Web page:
I realized I needed to explain the structure of the stitch named ”knit one through the back loop” (K1 TBL) to make it easier to explain the increase called ”knit in front and back” (KFB), which is one of the most common increases taught to beginning knitters.
My other stitch structure posts can be found in my stitch structure tag or under the stitch structure menu at the top of the page.
- These posts aren’t meant as instructions for how to work these stitches; instead I’m showing the structure of the resulting stitches. In aid of that, I am not usually showing needles in the stitches as I feel they make it harder to see the fabric structure.
- The yarn is drawn to be much thinner relative to the stitch size than would be practical for actual knitting. This helps make it easier to see the structure, but it doesn’t look exactly like the final knitting.
I’m going to stop and explain the terminology that is used in regard to this stitch. I find it vexing, but it’s pretty much the standard in English language knitting. I’m also going to make an exception for the first illustration and include the needle, because it explains the terminology.
Here is a light green knit stitch sitting on the needle; the bottom of it is anchored by the top of a medium green stitch from the row below. For whatever reason, the two sides of the stitch are frequently referred to as two different ”loops”. I don’t know why; it’s all one loop. A less common name for the two sides is “legs”. This makes more sense, but it’s useful to know both terms.
In most Western European and American knitting, knitting stitches are formed so the right leg sits in front of the needle and the left leg sits in back. This is called stitch mount (that’s an old blog post of mine). As a result, the right leg is referred to as the ”front loop” and the left leg is referred to as the “back loop”.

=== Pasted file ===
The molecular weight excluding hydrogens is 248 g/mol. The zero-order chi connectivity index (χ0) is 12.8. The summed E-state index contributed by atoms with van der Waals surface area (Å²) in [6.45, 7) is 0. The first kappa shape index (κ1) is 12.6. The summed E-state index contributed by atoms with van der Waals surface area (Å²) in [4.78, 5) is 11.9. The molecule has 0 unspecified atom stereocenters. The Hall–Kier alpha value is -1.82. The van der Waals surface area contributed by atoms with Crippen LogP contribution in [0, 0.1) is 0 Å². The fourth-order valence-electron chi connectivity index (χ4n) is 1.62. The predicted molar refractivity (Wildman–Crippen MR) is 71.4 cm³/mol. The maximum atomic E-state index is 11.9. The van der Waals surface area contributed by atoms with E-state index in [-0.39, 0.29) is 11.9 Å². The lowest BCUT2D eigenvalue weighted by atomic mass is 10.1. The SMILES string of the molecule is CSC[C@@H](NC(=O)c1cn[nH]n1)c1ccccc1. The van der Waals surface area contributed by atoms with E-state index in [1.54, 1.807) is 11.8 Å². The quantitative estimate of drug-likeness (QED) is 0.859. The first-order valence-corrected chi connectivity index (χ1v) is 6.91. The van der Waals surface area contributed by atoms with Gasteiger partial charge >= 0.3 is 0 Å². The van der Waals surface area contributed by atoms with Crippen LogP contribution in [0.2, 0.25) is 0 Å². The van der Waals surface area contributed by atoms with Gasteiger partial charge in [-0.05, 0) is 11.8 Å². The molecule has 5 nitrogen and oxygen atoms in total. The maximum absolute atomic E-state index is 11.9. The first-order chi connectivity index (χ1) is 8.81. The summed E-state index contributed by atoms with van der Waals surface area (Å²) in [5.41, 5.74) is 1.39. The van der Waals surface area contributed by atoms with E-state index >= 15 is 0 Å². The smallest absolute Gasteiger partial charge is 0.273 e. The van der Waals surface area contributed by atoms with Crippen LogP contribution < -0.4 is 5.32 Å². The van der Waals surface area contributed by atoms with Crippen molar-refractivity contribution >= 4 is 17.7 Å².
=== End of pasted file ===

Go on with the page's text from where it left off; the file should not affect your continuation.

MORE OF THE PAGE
Knitting through the front loop just means knitting a stitch.
Here is a column of three stitches. You can’t see whether the bottom stitch is knit or purl; only the head of the stitch, which anchors the next stitch, is visible. The middle stitch is knit “through the front loop” of the medium green stitch below it: a needle was inserted knitwise through the center of that stitch and it pulled a loop through. The dark green stitch at the top was knit “through the front loop” of the light green stitch.
Here is an existing light green stitch that was worked on the previous row or round. It’s ready to have something done to it to form another stitch.
Sometimes a knitter wants to add a half twist to an existing stitch while knitting it. English-speaking knitters refer to this as knitting a stitch through the back loop. I think the reason we don’t usually call it a twist is that we refer to a different pair of methods as right twist and left twist.
When a loop of dark green yarn is pulled through the twisted light green stitch, this is the result. Rather than the light green stitch being open at the bottom, the legs of the stitch are crossed so that the leg that was on the right is in front, leaning to the left.
There’s a variety of uses for knitting ”through the back loop”, most of which tighten up a loose stitch.